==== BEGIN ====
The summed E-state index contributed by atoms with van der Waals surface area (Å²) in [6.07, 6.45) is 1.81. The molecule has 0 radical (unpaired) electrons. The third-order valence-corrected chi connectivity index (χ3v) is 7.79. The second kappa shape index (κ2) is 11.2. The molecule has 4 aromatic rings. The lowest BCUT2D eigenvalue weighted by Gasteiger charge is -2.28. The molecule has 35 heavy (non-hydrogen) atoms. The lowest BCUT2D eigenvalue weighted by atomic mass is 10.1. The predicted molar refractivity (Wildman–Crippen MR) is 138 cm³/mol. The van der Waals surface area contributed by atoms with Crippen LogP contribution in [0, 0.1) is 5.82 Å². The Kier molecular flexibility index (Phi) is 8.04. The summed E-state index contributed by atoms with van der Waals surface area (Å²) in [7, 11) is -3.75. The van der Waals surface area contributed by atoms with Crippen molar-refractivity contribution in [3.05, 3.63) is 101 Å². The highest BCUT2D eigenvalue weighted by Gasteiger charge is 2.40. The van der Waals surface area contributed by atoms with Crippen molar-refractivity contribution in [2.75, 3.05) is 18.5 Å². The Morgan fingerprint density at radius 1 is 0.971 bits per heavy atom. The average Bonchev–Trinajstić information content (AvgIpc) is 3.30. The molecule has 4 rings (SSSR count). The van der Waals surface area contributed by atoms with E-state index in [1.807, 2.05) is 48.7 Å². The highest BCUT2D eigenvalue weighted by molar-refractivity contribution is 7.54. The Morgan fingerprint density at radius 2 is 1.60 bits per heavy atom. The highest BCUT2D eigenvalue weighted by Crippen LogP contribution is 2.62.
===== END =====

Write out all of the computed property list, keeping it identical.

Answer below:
The summed E-state index contributed by atoms with van der Waals surface area (Å²) in [6.07, 6.45) is 1.81. The molecule has 0 radical (unpaired) electrons. The third-order valence-corrected chi connectivity index (χ3v) is 7.79. The second kappa shape index (κ2) is 11.2. The molecule has 4 aromatic rings. The lowest BCUT2D eigenvalue weighted by Gasteiger charge is -2.28. The molecule has 35 heavy (non-hydrogen) atoms. The lowest BCUT2D eigenvalue weighted by atomic mass is 10.1. The predicted molar refractivity (Wildman–Crippen MR) is 138 cm³/mol. The van der Waals surface area contributed by atoms with Crippen LogP contribution in [0, 0.1) is 5.82 Å². The Kier molecular flexibility index (Phi) is 8.04. The summed E-state index contributed by atoms with van der Waals surface area (Å²) in [7, 11) is -3.75. The van der Waals surface area contributed by atoms with Crippen molar-refractivity contribution in [3.05, 3.63) is 101 Å². The highest BCUT2D eigenvalue weighted by Gasteiger charge is 2.40. The van der Waals surface area contributed by atoms with Crippen molar-refractivity contribution in [2.75, 3.05) is 18.5 Å². The Morgan fingerprint density at radius 1 is 0.971 bits per heavy atom. The average Bonchev–Trinajstić information content (AvgIpc) is 3.30. The molecule has 4 rings (SSSR count). The van der Waals surface area contributed by atoms with E-state index in [1.807, 2.05) is 48.7 Å². The highest BCUT2D eigenvalue weighted by molar-refractivity contribution is 7.54. The Morgan fingerprint density at radius 2 is 1.60 bits per heavy atom. The highest BCUT2D eigenvalue weighted by Crippen LogP contribution is 2.62.